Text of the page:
In the previous post, (Building Trust with Your Customers Helps You Reach Your Goals Faster-1), I talked about benefits of building trust.
Elements of trust
Everyone wants to be trusted – especially sales persons and consultants. You want your customer to come and listen to you. However, not many achieve in being trusted. I was amazed when I read a book called “Trusted Advisor” (affiliate link – p2w2 gets paid if you buy), I realized that there is a pattern of behavior that helps generate more trust in your relationships.
If you look at page 4 (using “look inside” feature of Amazon) you will see “traits that our trusted advisors have in common.” In that, I like the following:
– They are consistent (we can depend on them)
– Help us think things through (we make the decision, they don’t force their recommendation on us)
– They stay calm
– Are reliably on our side and always seem to have our interests at heart
– We can rely on them to tell us the truth
Who do YOU trust?
Take for example, a car dealer. Which dealer do you trust? It’s likely that you the person:
• Is pleasant and polite to you
• Asked for your needs and heard you patiently
• Empathized with your need
• Respected your time and attended to you promptly
• Understood your need
• Gave all the options you have
• Let you make the decision
• Follow up and deliver on all the promises
Trust is a natural outcome when they know that you keep their interests in mind.
Trust gets generated from experience; not testimonials
No matter how good a marketing material you can generate, it can never generate trust. At best, a customer can try you. But she will start trusting you only after trying out your product or service and after she is satisfied.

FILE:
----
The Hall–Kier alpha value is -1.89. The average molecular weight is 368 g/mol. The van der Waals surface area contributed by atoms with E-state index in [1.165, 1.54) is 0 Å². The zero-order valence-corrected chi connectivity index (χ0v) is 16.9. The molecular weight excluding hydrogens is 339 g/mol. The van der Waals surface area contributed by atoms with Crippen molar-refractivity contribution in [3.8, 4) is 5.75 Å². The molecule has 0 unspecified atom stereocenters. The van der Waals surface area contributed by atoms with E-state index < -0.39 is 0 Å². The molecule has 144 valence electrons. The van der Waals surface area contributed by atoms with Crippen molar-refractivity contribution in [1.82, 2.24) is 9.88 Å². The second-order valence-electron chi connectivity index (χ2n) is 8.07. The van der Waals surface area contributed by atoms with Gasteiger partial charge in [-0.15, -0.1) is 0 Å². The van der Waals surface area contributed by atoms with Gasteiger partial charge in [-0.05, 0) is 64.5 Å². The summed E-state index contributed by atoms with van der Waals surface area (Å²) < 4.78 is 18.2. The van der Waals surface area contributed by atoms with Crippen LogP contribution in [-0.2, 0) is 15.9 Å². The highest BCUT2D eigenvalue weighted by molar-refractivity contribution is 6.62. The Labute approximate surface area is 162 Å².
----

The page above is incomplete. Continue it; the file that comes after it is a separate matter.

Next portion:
Before we close…
Log on to Trust Quotient self-assessment quiz. I recommend this quiz because that tells you where you stand on the trust question. Here are some of
the questions it asks (you have to select between Never, Rarely, Often, Almost Always and Always):
1. My word is my bond (I keep and deliver on my promises; I see keeping my word as a matter of personal integrity)
2. I work to make sure there are no surprises when I’m around
3. People tell me me I’m honest and open
4. I am consistent and predictable
5. People confide in me (they tell me things they often don’t tell others)
You might actually learn many traits that you love and give you ideas to enhance others’ trust in you.
This quiz computes your trust quotient (TQ). With this quiz you can do your own assessment of your credibility, reliability, intimacy, and self-orientation. The quiz, based on the work of Charles H. Green, who defines TQ as:
TQ = Trust Quotient (trustworthiness)
C = Credibility
R = Reliability
I = Intimacy
S = Self-orientation
Remember that can be a fabulous economic strategy—the strategy for our times.
But if your only reason for winning trust is to make money off others, nobody is going to trust you.
That’s the paradox of this trust thingy.
If you’d like to know more about the “T’ Factor in a business relationship, I would recommend that you begin by reading by David H. Maister and Charles H. Green’s Trusted Advisor.
About the author: Chaitanya Sagar is an expert in small businesses and is the CEO of www.p2w2.com, an online marketplace for services like writing, business consulting, research, software, online-tutoring etc. You can find good service providers and collaborate with them on p2w2.
Picture credits: Mijita Janielianne hbp_pix